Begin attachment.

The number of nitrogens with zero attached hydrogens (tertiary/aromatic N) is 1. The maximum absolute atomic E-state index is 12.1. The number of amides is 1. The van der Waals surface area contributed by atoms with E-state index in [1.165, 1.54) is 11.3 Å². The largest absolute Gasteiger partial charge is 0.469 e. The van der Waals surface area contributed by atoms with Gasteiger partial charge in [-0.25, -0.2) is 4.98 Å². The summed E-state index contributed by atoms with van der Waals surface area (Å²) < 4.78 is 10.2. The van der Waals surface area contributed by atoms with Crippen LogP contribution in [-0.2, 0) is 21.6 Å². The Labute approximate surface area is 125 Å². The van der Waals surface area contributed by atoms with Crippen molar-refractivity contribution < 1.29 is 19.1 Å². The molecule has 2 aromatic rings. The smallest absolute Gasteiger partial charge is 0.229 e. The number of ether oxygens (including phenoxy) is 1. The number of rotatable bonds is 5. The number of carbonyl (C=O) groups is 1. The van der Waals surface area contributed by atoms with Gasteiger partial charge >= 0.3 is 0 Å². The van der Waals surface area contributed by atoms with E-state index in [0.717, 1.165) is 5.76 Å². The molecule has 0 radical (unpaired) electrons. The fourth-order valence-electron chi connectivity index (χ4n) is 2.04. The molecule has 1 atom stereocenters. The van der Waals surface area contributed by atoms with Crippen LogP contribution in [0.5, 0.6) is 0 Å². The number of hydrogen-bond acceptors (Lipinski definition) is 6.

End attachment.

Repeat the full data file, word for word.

The number of nitrogens with zero attached hydrogens (tertiary/aromatic N) is 1. The maximum absolute atomic E-state index is 12.1. The number of amides is 1. The van der Waals surface area contributed by atoms with E-state index in [1.165, 1.54) is 11.3 Å². The largest absolute Gasteiger partial charge is 0.469 e. The van der Waals surface area contributed by atoms with Gasteiger partial charge in [-0.25, -0.2) is 4.98 Å². The summed E-state index contributed by atoms with van der Waals surface area (Å²) < 4.78 is 10.2. The van der Waals surface area contributed by atoms with Crippen LogP contribution in [-0.2, 0) is 21.6 Å². The Labute approximate surface area is 125 Å². The van der Waals surface area contributed by atoms with Crippen molar-refractivity contribution < 1.29 is 19.1 Å². The molecule has 2 aromatic rings. The smallest absolute Gasteiger partial charge is 0.229 e. The number of ether oxygens (including phenoxy) is 1. The number of rotatable bonds is 5. The number of carbonyl (C=O) groups is 1. The van der Waals surface area contributed by atoms with Gasteiger partial charge >= 0.3 is 0 Å². The van der Waals surface area contributed by atoms with E-state index in [0.717, 1.165) is 5.76 Å². The molecule has 0 radical (unpaired) electrons. The fourth-order valence-electron chi connectivity index (χ4n) is 2.04. The molecule has 1 atom stereocenters. The van der Waals surface area contributed by atoms with Crippen LogP contribution in [0.5, 0.6) is 0 Å². The number of hydrogen-bond acceptors (Lipinski definition) is 6.